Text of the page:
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This question already has an answer here:

Say for example...

#!/bin/bash
a1=one a2=two a3=three
for x in {1..3}; { echo -n "\$a$x "; }

Actual..

$a1 $a2 $a3

Expected..

one two three

How can one echo, reference, call, or what have you... a variable - by whatever incantation of it's name you deem fit? Basically, dereference a variable by its "string" "name".

I've attempted numerous/various/logical things involving single/double quotes, parenthesis, brackets, echo, eval, and exec, without luck.

This is a generalized, more broad version of Shell, Concatenating 2 strings to reference a 3rd variable, which I feel could benefit those trying to simply reference a variable, not necessarily by concatenation, etc.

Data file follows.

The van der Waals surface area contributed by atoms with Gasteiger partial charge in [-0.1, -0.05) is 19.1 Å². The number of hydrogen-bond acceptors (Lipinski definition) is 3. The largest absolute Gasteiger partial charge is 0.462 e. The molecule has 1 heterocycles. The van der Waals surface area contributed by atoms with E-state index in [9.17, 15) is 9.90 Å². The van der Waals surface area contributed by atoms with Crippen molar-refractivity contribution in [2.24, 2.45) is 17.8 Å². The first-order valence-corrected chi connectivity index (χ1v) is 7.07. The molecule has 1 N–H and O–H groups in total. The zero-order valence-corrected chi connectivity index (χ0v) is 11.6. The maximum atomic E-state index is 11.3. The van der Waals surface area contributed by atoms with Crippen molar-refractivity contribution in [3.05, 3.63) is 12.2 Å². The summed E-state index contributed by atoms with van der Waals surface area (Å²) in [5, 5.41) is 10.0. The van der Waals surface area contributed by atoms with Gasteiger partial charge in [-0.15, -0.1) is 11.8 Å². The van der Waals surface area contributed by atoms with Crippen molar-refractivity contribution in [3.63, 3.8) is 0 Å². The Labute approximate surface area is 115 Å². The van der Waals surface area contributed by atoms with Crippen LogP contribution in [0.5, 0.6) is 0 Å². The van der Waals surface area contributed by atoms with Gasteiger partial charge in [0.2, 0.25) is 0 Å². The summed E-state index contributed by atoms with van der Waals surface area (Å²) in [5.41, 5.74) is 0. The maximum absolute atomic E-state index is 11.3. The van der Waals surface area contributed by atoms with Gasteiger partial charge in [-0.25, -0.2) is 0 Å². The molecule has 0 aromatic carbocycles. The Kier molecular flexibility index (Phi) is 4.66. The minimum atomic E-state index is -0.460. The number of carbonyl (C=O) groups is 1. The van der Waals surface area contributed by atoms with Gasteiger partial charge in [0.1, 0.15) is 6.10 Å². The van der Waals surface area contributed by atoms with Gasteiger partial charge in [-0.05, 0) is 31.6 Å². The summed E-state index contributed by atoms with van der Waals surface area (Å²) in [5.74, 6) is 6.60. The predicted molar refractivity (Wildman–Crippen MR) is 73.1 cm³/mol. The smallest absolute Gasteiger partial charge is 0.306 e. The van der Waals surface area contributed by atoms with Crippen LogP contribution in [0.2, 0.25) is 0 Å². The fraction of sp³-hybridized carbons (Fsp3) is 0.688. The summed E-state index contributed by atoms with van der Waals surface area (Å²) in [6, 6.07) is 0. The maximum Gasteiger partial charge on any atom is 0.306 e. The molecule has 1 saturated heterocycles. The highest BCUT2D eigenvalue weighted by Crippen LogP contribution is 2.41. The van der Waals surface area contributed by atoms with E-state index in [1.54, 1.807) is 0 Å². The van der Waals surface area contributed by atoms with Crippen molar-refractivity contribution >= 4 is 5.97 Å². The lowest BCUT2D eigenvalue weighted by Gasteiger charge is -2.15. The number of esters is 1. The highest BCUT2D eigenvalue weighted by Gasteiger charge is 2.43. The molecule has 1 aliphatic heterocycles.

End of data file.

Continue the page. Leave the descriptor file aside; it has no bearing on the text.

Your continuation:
marked as duplicate by don_crissti, PSkocik, cuonglm, Scott, slm Sep 26 '15 at 2:14

This question has been asked before and already has an answer. If those answers do not fully address your question, please ask a new question.

  • @don_crissti Huh, what do ya know.. that works! Can you post it as an answer? Maybe explain what that explanation mark is doing in there/how it's working it's magic? – alex gray Sep 26 '15 at 0:59
  • @don_crissti From your tip, I figured out I could also do for x in a{1..3}; { echo ${!x}; }. Neat. – alex gray Sep 26 '15 at 1:03